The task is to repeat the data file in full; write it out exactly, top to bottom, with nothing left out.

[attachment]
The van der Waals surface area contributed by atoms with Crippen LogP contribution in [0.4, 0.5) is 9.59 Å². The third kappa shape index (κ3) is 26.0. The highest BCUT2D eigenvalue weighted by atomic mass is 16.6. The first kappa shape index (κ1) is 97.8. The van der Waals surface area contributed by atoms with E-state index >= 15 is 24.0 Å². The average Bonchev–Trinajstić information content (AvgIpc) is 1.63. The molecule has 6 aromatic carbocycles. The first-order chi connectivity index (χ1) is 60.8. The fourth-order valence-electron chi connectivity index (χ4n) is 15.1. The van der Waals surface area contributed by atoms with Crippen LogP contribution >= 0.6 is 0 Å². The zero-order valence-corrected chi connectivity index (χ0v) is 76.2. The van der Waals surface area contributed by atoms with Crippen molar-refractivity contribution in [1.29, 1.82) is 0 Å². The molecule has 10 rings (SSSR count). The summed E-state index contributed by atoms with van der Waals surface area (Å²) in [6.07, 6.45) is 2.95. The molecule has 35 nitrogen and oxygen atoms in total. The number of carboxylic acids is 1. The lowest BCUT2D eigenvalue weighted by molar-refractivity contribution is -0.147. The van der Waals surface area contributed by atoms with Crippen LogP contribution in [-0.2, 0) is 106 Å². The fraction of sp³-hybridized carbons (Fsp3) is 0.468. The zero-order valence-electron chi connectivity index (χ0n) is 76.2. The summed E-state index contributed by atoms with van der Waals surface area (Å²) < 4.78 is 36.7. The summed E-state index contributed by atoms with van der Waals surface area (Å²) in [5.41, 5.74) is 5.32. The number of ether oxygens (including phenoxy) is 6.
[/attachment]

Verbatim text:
The van der Waals surface area contributed by atoms with Crippen LogP contribution in [0.4, 0.5) is 9.59 Å². The third kappa shape index (κ3) is 26.0. The highest BCUT2D eigenvalue weighted by atomic mass is 16.6. The first kappa shape index (κ1) is 97.8. The van der Waals surface area contributed by atoms with E-state index >= 15 is 24.0 Å². The average Bonchev–Trinajstić information content (AvgIpc) is 1.63. The molecule has 6 aromatic carbocycles. The first-order chi connectivity index (χ1) is 60.8. The fourth-order valence-electron chi connectivity index (χ4n) is 15.1. The van der Waals surface area contributed by atoms with Crippen LogP contribution >= 0.6 is 0 Å². The zero-order valence-corrected chi connectivity index (χ0v) is 76.2. The van der Waals surface area contributed by atoms with Crippen molar-refractivity contribution in [1.29, 1.82) is 0 Å². The molecule has 10 rings (SSSR count). The summed E-state index contributed by atoms with van der Waals surface area (Å²) in [6.07, 6.45) is 2.95. The molecule has 35 nitrogen and oxygen atoms in total. The number of carboxylic acids is 1. The lowest BCUT2D eigenvalue weighted by molar-refractivity contribution is -0.147. The van der Waals surface area contributed by atoms with Crippen LogP contribution in [-0.2, 0) is 106 Å². The fraction of sp³-hybridized carbons (Fsp3) is 0.468. The zero-order valence-electron chi connectivity index (χ0n) is 76.2. The summed E-state index contributed by atoms with van der Waals surface area (Å²) < 4.78 is 36.7. The summed E-state index contributed by atoms with van der Waals surface area (Å²) in [5.41, 5.74) is 5.32. The number of ether oxygens (including phenoxy) is 6.